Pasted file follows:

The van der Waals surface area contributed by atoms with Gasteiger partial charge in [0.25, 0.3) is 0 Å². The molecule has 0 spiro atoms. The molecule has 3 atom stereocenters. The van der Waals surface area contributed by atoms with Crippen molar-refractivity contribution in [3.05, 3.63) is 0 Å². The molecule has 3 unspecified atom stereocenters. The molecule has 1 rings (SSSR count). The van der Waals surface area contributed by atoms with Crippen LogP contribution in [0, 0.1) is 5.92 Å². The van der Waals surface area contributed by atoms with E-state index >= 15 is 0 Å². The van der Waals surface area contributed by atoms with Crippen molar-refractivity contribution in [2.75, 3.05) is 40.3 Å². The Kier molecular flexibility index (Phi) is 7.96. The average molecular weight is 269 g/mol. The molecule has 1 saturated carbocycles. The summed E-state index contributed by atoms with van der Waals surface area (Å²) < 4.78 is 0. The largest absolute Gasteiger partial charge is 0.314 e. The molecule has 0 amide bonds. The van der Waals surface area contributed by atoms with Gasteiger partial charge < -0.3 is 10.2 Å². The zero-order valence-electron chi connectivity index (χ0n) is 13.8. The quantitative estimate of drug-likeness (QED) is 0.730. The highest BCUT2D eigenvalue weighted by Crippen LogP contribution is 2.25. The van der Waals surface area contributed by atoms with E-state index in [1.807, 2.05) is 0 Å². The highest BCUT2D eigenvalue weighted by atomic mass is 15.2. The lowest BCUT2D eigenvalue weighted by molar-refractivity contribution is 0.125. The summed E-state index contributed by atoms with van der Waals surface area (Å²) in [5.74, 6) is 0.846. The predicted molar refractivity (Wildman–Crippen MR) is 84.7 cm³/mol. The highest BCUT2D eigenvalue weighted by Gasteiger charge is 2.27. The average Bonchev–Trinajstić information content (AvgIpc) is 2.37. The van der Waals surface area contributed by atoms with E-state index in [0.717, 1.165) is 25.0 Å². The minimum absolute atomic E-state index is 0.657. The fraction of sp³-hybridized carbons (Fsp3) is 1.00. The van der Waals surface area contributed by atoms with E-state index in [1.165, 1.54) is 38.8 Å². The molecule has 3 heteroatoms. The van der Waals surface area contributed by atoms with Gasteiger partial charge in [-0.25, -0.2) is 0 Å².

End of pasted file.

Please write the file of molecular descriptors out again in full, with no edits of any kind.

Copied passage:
The van der Waals surface area contributed by atoms with Gasteiger partial charge in [0.25, 0.3) is 0 Å². The molecule has 0 spiro atoms. The molecule has 3 atom stereocenters. The van der Waals surface area contributed by atoms with Crippen molar-refractivity contribution in [3.05, 3.63) is 0 Å². The molecule has 3 unspecified atom stereocenters. The molecule has 1 rings (SSSR count). The van der Waals surface area contributed by atoms with Crippen LogP contribution in [0, 0.1) is 5.92 Å². The van der Waals surface area contributed by atoms with E-state index >= 15 is 0 Å². The van der Waals surface area contributed by atoms with Crippen molar-refractivity contribution in [2.75, 3.05) is 40.3 Å². The Kier molecular flexibility index (Phi) is 7.96. The average molecular weight is 269 g/mol. The molecule has 1 saturated carbocycles. The summed E-state index contributed by atoms with van der Waals surface area (Å²) < 4.78 is 0. The largest absolute Gasteiger partial charge is 0.314 e. The molecule has 0 amide bonds. The van der Waals surface area contributed by atoms with Gasteiger partial charge < -0.3 is 10.2 Å². The zero-order valence-electron chi connectivity index (χ0n) is 13.8. The quantitative estimate of drug-likeness (QED) is 0.730. The highest BCUT2D eigenvalue weighted by Crippen LogP contribution is 2.25. The van der Waals surface area contributed by atoms with E-state index in [1.807, 2.05) is 0 Å². The highest BCUT2D eigenvalue weighted by atomic mass is 15.2. The lowest BCUT2D eigenvalue weighted by molar-refractivity contribution is 0.125. The summed E-state index contributed by atoms with van der Waals surface area (Å²) in [5.74, 6) is 0.846. The predicted molar refractivity (Wildman–Crippen MR) is 84.7 cm³/mol. The highest BCUT2D eigenvalue weighted by Gasteiger charge is 2.27. The average Bonchev–Trinajstić information content (AvgIpc) is 2.37. The van der Waals surface area contributed by atoms with E-state index in [0.717, 1.165) is 25.0 Å². The minimum absolute atomic E-state index is 0.657. The fraction of sp³-hybridized carbons (Fsp3) is 1.00. The van der Waals surface area contributed by atoms with E-state index in [1.165, 1.54) is 38.8 Å². The molecule has 3 heteroatoms. The van der Waals surface area contributed by atoms with Gasteiger partial charge in [-0.25, -0.2) is 0 Å².